After reading the JAVA Pet Store Post in this forum, I had e-mailed an associate the links arguing both sides of JAVA and .NET. My associate is a .NET fanatic as I am a JAVA fanatic. He decided to challenge me. He wrote a program that calls an empty function 500 million times using VB.NET and it took 6 seconds from start to finish. He then wanted me to do the same thing in JAVA, so I did. 2.6 seconds. HA. We are both running Dell GX240 1.7 GHz 256MB RAM with Windows XP. Below is his code and my code. I challenge anyone else to do the same thing and see what the results are. The reason I find this so interesting is that these programs are so simple and so basic, I honestly thought that a BINARY program would out do a BYTECODE program. VB.NET
[ June 13, 2002: Message edited by: Gregg Bolinger ]
Just for kicks I wrote this in C. It took about 18 secs. In Java, 6 (7 when I commented out the method call...). So I went back to C and removed the method call, and low and behold a little less than 6 seconds. Then in C with the call and -O3 -- less than 3 seconds. In Java with -O -- 5 The moral/bad news: the speed of something like this seems to be a function of how much compiler optimizing is done by default, not of instruction execution speed. Since you will rarely be calling empty functions over and over, this particular difference doesn't seem significant.
How is that bad news? I am in no way saying that JAVA is faster than .NET by our little test. I especially would never say it is faster than C. I was saying that in this instance, it is faster. And I agree that it has a lot to do with compiler optimization, but isn't that part of it? I mean, if it is a compiler optimization issue, then we could deduce that JAVA has a better "shipped with" compiler than .NET? I am not stating that as fact, but that could be deduced. I would like to see the C code you wrote and would like to know what compiler you used for C. I always use the GNU compiler on a Linux platform. I am going to write my own tonight and see if I get similar results. I hope I get to see others results regarding this issue. Also include the computer specs you are doing this experiment with.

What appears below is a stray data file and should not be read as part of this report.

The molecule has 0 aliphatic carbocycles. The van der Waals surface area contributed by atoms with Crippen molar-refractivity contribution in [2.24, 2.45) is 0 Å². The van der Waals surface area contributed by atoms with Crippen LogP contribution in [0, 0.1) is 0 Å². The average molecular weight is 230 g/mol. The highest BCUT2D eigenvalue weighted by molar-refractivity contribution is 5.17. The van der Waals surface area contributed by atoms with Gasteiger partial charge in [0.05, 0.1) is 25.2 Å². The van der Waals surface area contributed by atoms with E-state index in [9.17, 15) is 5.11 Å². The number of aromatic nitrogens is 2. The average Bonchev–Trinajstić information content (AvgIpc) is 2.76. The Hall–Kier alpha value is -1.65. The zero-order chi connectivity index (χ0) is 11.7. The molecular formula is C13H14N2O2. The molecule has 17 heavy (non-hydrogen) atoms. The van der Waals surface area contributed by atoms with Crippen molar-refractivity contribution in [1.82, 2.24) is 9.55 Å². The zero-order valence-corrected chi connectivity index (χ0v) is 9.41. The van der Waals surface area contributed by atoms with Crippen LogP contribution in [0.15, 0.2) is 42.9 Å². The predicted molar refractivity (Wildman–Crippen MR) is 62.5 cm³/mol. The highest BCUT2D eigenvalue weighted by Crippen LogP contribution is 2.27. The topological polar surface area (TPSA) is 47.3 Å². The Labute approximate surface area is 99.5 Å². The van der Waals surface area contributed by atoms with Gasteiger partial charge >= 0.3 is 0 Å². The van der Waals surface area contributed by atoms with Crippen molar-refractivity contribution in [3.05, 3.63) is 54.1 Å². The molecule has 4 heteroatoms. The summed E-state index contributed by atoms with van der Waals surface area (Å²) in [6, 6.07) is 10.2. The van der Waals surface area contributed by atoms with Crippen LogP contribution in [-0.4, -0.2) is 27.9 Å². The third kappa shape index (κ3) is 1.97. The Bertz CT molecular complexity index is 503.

I confess I don't actually know how to time stuff in C, so I did it roughly by stopwatch. Gcc for cygwin on Windows 98 (about 5-600 MHz I think + 128 megs RAM).
I assume that any production build of software will turn on whatever optimizations are applicable. I suppose I assume too much . I don't know what the VB.NET optimizer can do when you let it take control. Maybe you should try an optimized comparison.
Actually Java is not running bytecodes. Only the first pass after which the JIT or the new version of that will take over and you will be executing maching code. Try it with the JIT on vs. Off. (or whatever the JIT is called these days)
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